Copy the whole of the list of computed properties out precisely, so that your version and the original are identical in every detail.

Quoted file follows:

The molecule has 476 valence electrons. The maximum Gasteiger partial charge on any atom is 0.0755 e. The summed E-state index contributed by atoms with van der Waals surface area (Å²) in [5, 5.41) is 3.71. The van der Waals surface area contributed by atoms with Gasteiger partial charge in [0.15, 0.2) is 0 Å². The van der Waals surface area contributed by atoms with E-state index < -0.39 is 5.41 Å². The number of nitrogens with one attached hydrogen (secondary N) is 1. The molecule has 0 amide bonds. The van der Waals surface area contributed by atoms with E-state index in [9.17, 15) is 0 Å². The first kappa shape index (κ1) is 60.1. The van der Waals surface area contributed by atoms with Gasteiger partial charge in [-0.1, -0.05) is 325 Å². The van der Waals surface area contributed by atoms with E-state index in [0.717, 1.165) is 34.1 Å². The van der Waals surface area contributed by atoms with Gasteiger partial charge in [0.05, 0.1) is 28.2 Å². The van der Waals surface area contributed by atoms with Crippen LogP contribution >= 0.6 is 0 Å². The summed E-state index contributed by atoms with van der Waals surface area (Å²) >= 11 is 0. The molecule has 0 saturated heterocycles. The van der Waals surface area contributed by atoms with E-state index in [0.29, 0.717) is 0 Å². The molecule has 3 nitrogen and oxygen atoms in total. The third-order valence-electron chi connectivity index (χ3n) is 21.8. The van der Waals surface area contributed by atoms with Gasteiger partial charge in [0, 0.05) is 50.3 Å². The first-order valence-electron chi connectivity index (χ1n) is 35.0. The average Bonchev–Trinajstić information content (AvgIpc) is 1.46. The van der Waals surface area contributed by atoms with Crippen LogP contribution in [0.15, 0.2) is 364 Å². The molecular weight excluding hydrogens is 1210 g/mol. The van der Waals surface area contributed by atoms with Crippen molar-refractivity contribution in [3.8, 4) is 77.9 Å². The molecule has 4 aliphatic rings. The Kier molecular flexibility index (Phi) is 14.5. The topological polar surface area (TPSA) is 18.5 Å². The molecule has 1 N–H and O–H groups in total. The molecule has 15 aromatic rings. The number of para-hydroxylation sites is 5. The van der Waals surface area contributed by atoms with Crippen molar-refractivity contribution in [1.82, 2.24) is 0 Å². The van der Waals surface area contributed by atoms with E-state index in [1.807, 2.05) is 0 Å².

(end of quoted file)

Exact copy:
The molecule has 476 valence electrons. The maximum Gasteiger partial charge on any atom is 0.0755 e. The summed E-state index contributed by atoms with van der Waals surface area (Å²) in [5, 5.41) is 3.71. The van der Waals surface area contributed by atoms with Gasteiger partial charge in [0.15, 0.2) is 0 Å². The van der Waals surface area contributed by atoms with E-state index < -0.39 is 5.41 Å². The number of nitrogens with one attached hydrogen (secondary N) is 1. The molecule has 0 amide bonds. The van der Waals surface area contributed by atoms with E-state index in [9.17, 15) is 0 Å². The first kappa shape index (κ1) is 60.1. The van der Waals surface area contributed by atoms with Gasteiger partial charge in [-0.1, -0.05) is 325 Å². The van der Waals surface area contributed by atoms with E-state index in [0.717, 1.165) is 34.1 Å². The van der Waals surface area contributed by atoms with Gasteiger partial charge in [0.05, 0.1) is 28.2 Å². The van der Waals surface area contributed by atoms with Crippen LogP contribution >= 0.6 is 0 Å². The summed E-state index contributed by atoms with van der Waals surface area (Å²) >= 11 is 0. The molecule has 0 saturated heterocycles. The van der Waals surface area contributed by atoms with E-state index in [0.29, 0.717) is 0 Å². The molecule has 3 nitrogen and oxygen atoms in total. The third-order valence-electron chi connectivity index (χ3n) is 21.8. The van der Waals surface area contributed by atoms with Gasteiger partial charge in [0, 0.05) is 50.3 Å². The first-order valence-electron chi connectivity index (χ1n) is 35.0. The average Bonchev–Trinajstić information content (AvgIpc) is 1.46. The van der Waals surface area contributed by atoms with Crippen LogP contribution in [0.15, 0.2) is 364 Å². The molecular weight excluding hydrogens is 1210 g/mol. The van der Waals surface area contributed by atoms with Crippen molar-refractivity contribution in [3.8, 4) is 77.9 Å². The molecule has 4 aliphatic rings. The Kier molecular flexibility index (Phi) is 14.5. The topological polar surface area (TPSA) is 18.5 Å². The molecule has 1 N–H and O–H groups in total. The molecule has 15 aromatic rings. The number of para-hydroxylation sites is 5. The van der Waals surface area contributed by atoms with Crippen molar-refractivity contribution in [1.82, 2.24) is 0 Å². The van der Waals surface area contributed by atoms with E-state index in [1.807, 2.05) is 0 Å².